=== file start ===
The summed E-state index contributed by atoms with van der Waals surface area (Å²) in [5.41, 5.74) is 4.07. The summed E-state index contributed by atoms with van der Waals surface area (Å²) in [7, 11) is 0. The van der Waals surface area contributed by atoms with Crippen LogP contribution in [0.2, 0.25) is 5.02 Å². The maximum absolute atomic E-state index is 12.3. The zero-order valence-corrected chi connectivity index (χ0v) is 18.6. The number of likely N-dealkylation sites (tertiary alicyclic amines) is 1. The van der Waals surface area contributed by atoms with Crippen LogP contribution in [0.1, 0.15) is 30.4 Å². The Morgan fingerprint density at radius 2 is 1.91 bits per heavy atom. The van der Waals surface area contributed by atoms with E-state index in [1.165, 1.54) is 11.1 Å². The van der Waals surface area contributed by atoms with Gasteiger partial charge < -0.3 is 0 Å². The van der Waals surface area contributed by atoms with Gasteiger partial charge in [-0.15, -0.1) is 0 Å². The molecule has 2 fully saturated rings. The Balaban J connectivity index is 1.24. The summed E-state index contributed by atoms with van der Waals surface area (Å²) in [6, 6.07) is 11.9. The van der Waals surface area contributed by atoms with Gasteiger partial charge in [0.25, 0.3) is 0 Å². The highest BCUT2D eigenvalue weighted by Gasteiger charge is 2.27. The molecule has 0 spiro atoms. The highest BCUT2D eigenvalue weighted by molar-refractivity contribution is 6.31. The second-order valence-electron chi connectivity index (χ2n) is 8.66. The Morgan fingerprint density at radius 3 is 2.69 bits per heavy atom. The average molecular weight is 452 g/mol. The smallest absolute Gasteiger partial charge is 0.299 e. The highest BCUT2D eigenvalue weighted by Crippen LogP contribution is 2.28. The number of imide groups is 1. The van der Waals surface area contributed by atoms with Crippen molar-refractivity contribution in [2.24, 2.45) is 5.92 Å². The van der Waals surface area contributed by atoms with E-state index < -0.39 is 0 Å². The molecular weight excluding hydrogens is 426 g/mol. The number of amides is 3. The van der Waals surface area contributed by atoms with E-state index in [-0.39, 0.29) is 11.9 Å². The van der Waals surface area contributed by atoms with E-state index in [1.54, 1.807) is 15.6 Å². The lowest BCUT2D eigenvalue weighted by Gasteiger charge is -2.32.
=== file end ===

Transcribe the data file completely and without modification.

The summed E-state index contributed by atoms with van der Waals surface area (Å²) in [5.41, 5.74) is 4.07. The summed E-state index contributed by atoms with van der Waals surface area (Å²) in [7, 11) is 0. The van der Waals surface area contributed by atoms with Crippen LogP contribution in [0.2, 0.25) is 5.02 Å². The maximum absolute atomic E-state index is 12.3. The zero-order valence-corrected chi connectivity index (χ0v) is 18.6. The number of likely N-dealkylation sites (tertiary alicyclic amines) is 1. The van der Waals surface area contributed by atoms with Crippen LogP contribution in [0.1, 0.15) is 30.4 Å². The Morgan fingerprint density at radius 2 is 1.91 bits per heavy atom. The van der Waals surface area contributed by atoms with E-state index in [1.165, 1.54) is 11.1 Å². The van der Waals surface area contributed by atoms with Gasteiger partial charge < -0.3 is 0 Å². The van der Waals surface area contributed by atoms with Gasteiger partial charge in [-0.15, -0.1) is 0 Å². The molecule has 2 fully saturated rings. The Balaban J connectivity index is 1.24. The summed E-state index contributed by atoms with van der Waals surface area (Å²) in [6, 6.07) is 11.9. The van der Waals surface area contributed by atoms with Gasteiger partial charge in [0.25, 0.3) is 0 Å². The highest BCUT2D eigenvalue weighted by Gasteiger charge is 2.27. The molecule has 0 spiro atoms. The highest BCUT2D eigenvalue weighted by molar-refractivity contribution is 6.31. The second-order valence-electron chi connectivity index (χ2n) is 8.66. The Morgan fingerprint density at radius 3 is 2.69 bits per heavy atom. The average molecular weight is 452 g/mol. The smallest absolute Gasteiger partial charge is 0.299 e. The highest BCUT2D eigenvalue weighted by Crippen LogP contribution is 2.28. The number of imide groups is 1. The van der Waals surface area contributed by atoms with Crippen molar-refractivity contribution in [2.24, 2.45) is 5.92 Å². The van der Waals surface area contributed by atoms with E-state index < -0.39 is 0 Å². The molecular weight excluding hydrogens is 426 g/mol. The number of amides is 3. The van der Waals surface area contributed by atoms with E-state index in [-0.39, 0.29) is 11.9 Å². The van der Waals surface area contributed by atoms with E-state index in [1.54, 1.807) is 15.6 Å². The lowest BCUT2D eigenvalue weighted by Gasteiger charge is -2.32.